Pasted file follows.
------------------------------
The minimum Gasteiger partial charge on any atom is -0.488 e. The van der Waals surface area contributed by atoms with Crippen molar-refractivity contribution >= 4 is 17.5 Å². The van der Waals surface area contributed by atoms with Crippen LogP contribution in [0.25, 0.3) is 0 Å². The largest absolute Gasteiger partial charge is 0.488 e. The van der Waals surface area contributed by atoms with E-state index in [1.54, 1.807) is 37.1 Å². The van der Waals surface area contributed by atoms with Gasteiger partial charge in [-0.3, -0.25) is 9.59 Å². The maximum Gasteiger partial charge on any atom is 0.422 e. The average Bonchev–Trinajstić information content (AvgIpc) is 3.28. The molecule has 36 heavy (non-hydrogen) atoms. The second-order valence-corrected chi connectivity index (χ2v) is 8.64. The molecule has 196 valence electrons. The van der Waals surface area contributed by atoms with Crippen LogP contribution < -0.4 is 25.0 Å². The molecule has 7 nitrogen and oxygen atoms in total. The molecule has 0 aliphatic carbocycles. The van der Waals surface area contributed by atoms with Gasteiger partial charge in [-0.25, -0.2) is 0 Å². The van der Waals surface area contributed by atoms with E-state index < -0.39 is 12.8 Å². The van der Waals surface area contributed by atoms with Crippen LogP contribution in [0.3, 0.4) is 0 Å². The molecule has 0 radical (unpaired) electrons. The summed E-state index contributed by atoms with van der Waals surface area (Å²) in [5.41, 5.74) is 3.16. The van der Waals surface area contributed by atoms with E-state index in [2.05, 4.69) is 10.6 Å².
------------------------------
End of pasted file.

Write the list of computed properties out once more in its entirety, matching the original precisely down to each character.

The minimum Gasteiger partial charge on any atom is -0.488 e. The van der Waals surface area contributed by atoms with Crippen molar-refractivity contribution >= 4 is 17.5 Å². The van der Waals surface area contributed by atoms with Crippen LogP contribution in [0.25, 0.3) is 0 Å². The largest absolute Gasteiger partial charge is 0.488 e. The van der Waals surface area contributed by atoms with E-state index in [1.54, 1.807) is 37.1 Å². The van der Waals surface area contributed by atoms with Gasteiger partial charge in [-0.3, -0.25) is 9.59 Å². The maximum Gasteiger partial charge on any atom is 0.422 e. The average Bonchev–Trinajstić information content (AvgIpc) is 3.28. The molecule has 36 heavy (non-hydrogen) atoms. The second-order valence-corrected chi connectivity index (χ2v) is 8.64. The molecule has 196 valence electrons. The van der Waals surface area contributed by atoms with Crippen LogP contribution < -0.4 is 25.0 Å². The molecule has 7 nitrogen and oxygen atoms in total. The molecule has 0 aliphatic carbocycles. The van der Waals surface area contributed by atoms with Gasteiger partial charge in [-0.25, -0.2) is 0 Å². The van der Waals surface area contributed by atoms with E-state index < -0.39 is 12.8 Å². The van der Waals surface area contributed by atoms with Crippen LogP contribution in [0.3, 0.4) is 0 Å². The molecule has 0 radical (unpaired) electrons. The summed E-state index contributed by atoms with van der Waals surface area (Å²) in [5.41, 5.74) is 3.16. The van der Waals surface area contributed by atoms with E-state index in [2.05, 4.69) is 10.6 Å².